Date & time
The PhD midterm review seminar provides an opportunity for PhD scholars to give an update on the progress of their doctoral research and to receive feedback from beyond their supervisory panel.
This thesis addresses an emerging trend whereby refugees are coming to the courts but they are not seeking protection from persecution in their home country. Rather, they are seeking protection from a place of ‘refuge’.
These ‘protection from ‘refuge’’ cases present difficult questions for decision makers: on what grounds can a refugee or aspirant refugee be protected from a place that may present human rights and protection concerns but to thousands of others, notionally at least, is a place of ‘refuge’?
This thesis examines the ways in which decision makers determine these ‘protection from ‘refuge’’ cases. Kate Ogg’s current research indicates that most decision makers focus on the refugee’s personal circumstances, rather than the protection available in the place of ‘refuge’, and will only protect a refugee from a place of ‘refuge’ if he or she is exceptional in some way.
Kate argues that this approach inhibits judicial consideration of the scope, quality, and purposive function of refuge. Further, such judicial disengagement perpetuates a narrow concept of refuge and may result in refugee law developing in an asymmetrical fashion.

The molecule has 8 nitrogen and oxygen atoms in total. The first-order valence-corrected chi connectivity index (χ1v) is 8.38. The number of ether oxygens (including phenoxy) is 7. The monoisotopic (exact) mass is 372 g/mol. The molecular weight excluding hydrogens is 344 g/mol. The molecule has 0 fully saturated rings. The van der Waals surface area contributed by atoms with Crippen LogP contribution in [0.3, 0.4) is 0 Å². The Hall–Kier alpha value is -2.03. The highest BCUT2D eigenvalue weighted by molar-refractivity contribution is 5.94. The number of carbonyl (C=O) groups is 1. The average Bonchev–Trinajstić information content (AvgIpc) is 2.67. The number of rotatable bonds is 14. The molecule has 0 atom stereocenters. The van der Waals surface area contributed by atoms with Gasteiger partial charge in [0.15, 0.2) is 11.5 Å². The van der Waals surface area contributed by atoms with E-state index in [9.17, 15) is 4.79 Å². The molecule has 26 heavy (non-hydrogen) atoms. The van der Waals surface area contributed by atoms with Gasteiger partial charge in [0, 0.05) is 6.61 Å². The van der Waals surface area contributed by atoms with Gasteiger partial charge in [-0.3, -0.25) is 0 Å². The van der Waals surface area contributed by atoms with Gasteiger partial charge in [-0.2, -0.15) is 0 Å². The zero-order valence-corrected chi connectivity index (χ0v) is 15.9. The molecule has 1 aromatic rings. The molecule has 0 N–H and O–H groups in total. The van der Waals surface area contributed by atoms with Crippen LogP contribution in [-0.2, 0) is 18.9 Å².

In particular, a dynamic approach to the refugee definition, alongside judicial disengagement with the various notions of refuge in the Refugee Convention, risks expanding the categories of people who qualify as refugees while truncating the scope of protection they are owed.
About the Speaker
Kate Ogg is a full time lecturer at the ANU College of Law where she teaches International Law of Human Rights and Litigation and Dispute Management. Before starting her career as an academic Kate practised as a litigation solicitor in international and Australian law firms.
Kate has a background in both law and sociology and undertakes interdisciplinary research in the areas of refugee law, human rights law, litigation, access to justice and feminist legal theory.
Her recent research has focussed on the exclusion of women from the Refugee Convention on the grounds of criminality, the legal meaning of ‘effective protection’ for refugees, the legalities of seeking asylum at embassies and the links between refugee law and transitional justice.